Tools For Reflective Practice

Thursday, 8th January, 2015

Open Notebook or JournalWhether you’re thinking of starting a learning log, a journal or reflective diary (perhaps to reflect on your progress towards this year’s goals), the process of recording your thoughts will involve asking and answering some searching questions.

The questions you ask are key to the outcomes you’ll get from this reflective/journalling process.

There are lots of reflective practice models around that will help and support your reflective thinking. Below I’ve detailed 2 for your perusal. I like to use Rolfe’s model for general reflections, and Gibbs’ model when something more significant has happened … something I want to explore in more detail & gain greater learning from.

Rolfe’s Model: The 3 Whats

What? (Description)The word What with a question mark to ask for an answer to a mys

  • What happened?
  • Who was involved?

So what ? (Interpretation)

  • What is the most important/relevant/useful bit of this event (or idea/situation)?
  • How can it be explained?
  • How is it similar to (or different from) others?

What next? (Outcome)

  • What have I learned?
  • How can it be applied in the future?

Gibbs’ Model

This is broken down into 6 parts and provides the opportunity to be more critical than with Rolfe’s model:

1. Description – What happened?

Just the facts! Don’t make judgements yet, just describe.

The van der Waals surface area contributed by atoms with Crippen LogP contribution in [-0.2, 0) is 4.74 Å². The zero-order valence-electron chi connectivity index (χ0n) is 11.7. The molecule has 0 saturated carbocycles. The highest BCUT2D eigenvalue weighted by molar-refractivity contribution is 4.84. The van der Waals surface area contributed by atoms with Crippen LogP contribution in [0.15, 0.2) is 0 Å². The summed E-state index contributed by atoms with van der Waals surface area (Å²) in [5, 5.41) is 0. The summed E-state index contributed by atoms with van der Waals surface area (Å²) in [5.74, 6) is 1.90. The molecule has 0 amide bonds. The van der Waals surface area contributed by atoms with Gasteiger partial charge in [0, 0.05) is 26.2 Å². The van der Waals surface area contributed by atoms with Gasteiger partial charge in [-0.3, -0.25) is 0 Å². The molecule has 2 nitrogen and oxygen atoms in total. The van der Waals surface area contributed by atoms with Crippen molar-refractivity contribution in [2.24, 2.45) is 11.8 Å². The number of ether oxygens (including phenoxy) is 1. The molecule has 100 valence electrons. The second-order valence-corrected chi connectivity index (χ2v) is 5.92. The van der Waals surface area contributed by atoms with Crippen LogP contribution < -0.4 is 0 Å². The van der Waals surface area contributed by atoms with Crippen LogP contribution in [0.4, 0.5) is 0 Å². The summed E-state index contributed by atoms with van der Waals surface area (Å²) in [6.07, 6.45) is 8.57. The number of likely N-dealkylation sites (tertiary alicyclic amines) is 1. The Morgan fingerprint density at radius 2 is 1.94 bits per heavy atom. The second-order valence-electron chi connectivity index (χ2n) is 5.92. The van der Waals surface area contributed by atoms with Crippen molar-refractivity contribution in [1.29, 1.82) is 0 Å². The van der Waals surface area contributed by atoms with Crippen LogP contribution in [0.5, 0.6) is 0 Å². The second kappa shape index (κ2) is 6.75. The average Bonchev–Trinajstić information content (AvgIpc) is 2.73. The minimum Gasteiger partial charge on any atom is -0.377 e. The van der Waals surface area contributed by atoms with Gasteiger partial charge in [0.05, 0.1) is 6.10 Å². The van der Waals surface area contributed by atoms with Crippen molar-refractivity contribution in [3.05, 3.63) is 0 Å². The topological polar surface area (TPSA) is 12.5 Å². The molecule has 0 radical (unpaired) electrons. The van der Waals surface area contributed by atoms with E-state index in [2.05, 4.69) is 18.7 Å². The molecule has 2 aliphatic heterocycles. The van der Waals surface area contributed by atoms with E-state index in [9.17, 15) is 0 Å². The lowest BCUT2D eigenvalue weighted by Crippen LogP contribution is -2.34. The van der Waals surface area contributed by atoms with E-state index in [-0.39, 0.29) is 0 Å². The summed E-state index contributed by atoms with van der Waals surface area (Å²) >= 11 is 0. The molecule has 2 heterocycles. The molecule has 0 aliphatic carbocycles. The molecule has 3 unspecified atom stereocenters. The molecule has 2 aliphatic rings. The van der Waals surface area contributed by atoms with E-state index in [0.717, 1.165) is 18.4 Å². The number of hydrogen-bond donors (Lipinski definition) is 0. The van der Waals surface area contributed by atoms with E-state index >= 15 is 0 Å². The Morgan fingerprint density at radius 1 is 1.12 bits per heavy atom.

2. Feelings – What were your reactions and what did you feel?

Be honest about these. How did your feelings affect your actions?

3. Evaluation – What was good or bad about the situation/experience?

Now you can make value judgements. So what was positive or negative? Why do you think this?

4. Analysis – What sense can you make of the situation?

What was really going on? Try to find the key issue.

Here you can bring in ideas from outside experience to help you … Does any theory you know about this area help you make more sense of what happened? And could you use theory to help improve this aspect in the future?

5. Conclusion

Generally speaking … what can you conclude from the experience and the analyses you’ve done?

Specifically … what can you conclude about your unique personal situation, or way of working?

6. Action plan

What are you going to do differently in a similar situation in the future?

What steps are you going to take, based on what you’ve learnt? What will you do first?

Are there any other models that you particularly like / use?

What kinds of events / situations / ideas would you use a reflective model for?


_MG_9371-EditThank you for taking the time to read this blog post.

I’m Debbie Inglis, executive coach, trainer & supervision coach, working across the UK and Internationally with leaders and their teams to maximise leadership performance, create more effective, confident, and motivated teams … in a way that brings out the best in them.

If you’re interested in my services, you can contact me here, or pop over to my website to read more here. I also publish a weekly newsletter which you can sign up to here.